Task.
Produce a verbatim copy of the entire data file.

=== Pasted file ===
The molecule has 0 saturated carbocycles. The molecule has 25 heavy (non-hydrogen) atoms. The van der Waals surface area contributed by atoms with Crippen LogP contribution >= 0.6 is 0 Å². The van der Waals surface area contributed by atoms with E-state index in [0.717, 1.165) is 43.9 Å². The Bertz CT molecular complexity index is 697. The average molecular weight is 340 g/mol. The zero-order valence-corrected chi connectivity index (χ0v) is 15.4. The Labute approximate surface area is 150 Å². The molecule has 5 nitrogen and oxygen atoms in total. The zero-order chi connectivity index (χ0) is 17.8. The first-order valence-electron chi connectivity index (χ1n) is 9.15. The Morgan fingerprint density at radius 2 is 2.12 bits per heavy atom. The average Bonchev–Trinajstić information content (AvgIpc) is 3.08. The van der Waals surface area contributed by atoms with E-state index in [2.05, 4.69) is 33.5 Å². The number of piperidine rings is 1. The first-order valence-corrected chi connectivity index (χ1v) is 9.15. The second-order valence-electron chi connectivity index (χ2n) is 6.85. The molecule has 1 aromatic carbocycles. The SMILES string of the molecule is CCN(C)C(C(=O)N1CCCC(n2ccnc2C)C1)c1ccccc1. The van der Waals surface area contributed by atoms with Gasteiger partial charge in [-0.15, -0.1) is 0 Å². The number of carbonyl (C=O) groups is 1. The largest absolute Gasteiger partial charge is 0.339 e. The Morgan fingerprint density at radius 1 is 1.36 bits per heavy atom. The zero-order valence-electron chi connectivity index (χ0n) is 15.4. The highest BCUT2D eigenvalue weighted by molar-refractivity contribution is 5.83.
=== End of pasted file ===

The molecule has 0 saturated carbocycles. The molecule has 25 heavy (non-hydrogen) atoms. The van der Waals surface area contributed by atoms with Crippen LogP contribution >= 0.6 is 0 Å². The van der Waals surface area contributed by atoms with E-state index in [0.717, 1.165) is 43.9 Å². The Bertz CT molecular complexity index is 697. The average molecular weight is 340 g/mol. The zero-order valence-corrected chi connectivity index (χ0v) is 15.4. The Labute approximate surface area is 150 Å². The molecule has 5 nitrogen and oxygen atoms in total. The zero-order chi connectivity index (χ0) is 17.8. The first-order valence-electron chi connectivity index (χ1n) is 9.15. The Morgan fingerprint density at radius 2 is 2.12 bits per heavy atom. The average Bonchev–Trinajstić information content (AvgIpc) is 3.08. The van der Waals surface area contributed by atoms with E-state index in [2.05, 4.69) is 33.5 Å². The number of piperidine rings is 1. The first-order valence-corrected chi connectivity index (χ1v) is 9.15. The second-order valence-electron chi connectivity index (χ2n) is 6.85. The molecule has 1 aromatic carbocycles. The SMILES string of the molecule is CCN(C)C(C(=O)N1CCCC(n2ccnc2C)C1)c1ccccc1. The van der Waals surface area contributed by atoms with Gasteiger partial charge in [-0.15, -0.1) is 0 Å². The number of carbonyl (C=O) groups is 1. The largest absolute Gasteiger partial charge is 0.339 e. The Morgan fingerprint density at radius 1 is 1.36 bits per heavy atom. The zero-order valence-electron chi connectivity index (χ0n) is 15.4. The highest BCUT2D eigenvalue weighted by molar-refractivity contribution is 5.83.